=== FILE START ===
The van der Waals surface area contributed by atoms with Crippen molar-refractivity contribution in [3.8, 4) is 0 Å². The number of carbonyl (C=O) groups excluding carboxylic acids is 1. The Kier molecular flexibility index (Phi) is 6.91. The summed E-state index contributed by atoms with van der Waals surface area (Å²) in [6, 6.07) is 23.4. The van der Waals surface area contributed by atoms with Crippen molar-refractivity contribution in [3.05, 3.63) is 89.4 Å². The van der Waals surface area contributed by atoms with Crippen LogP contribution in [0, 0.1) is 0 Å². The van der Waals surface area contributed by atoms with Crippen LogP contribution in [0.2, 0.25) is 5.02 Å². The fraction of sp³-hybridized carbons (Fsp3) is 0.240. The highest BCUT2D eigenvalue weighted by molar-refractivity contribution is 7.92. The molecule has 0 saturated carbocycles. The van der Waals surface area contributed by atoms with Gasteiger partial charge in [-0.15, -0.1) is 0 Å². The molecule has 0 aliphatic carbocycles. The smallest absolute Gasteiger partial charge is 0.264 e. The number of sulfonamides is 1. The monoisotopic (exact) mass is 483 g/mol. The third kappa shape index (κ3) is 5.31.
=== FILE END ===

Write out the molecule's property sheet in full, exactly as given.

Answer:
The van der Waals surface area contributed by atoms with Crippen molar-refractivity contribution in [3.8, 4) is 0 Å². The number of carbonyl (C=O) groups excluding carboxylic acids is 1. The Kier molecular flexibility index (Phi) is 6.91. The summed E-state index contributed by atoms with van der Waals surface area (Å²) in [6, 6.07) is 23.4. The van der Waals surface area contributed by atoms with Crippen molar-refractivity contribution in [3.05, 3.63) is 89.4 Å². The van der Waals surface area contributed by atoms with Crippen LogP contribution in [0, 0.1) is 0 Å². The van der Waals surface area contributed by atoms with Crippen LogP contribution in [0.2, 0.25) is 5.02 Å². The fraction of sp³-hybridized carbons (Fsp3) is 0.240. The highest BCUT2D eigenvalue weighted by molar-refractivity contribution is 7.92. The molecule has 0 saturated carbocycles. The van der Waals surface area contributed by atoms with Gasteiger partial charge in [-0.15, -0.1) is 0 Å². The molecule has 0 aliphatic carbocycles. The smallest absolute Gasteiger partial charge is 0.264 e. The number of sulfonamides is 1. The monoisotopic (exact) mass is 483 g/mol. The third kappa shape index (κ3) is 5.31.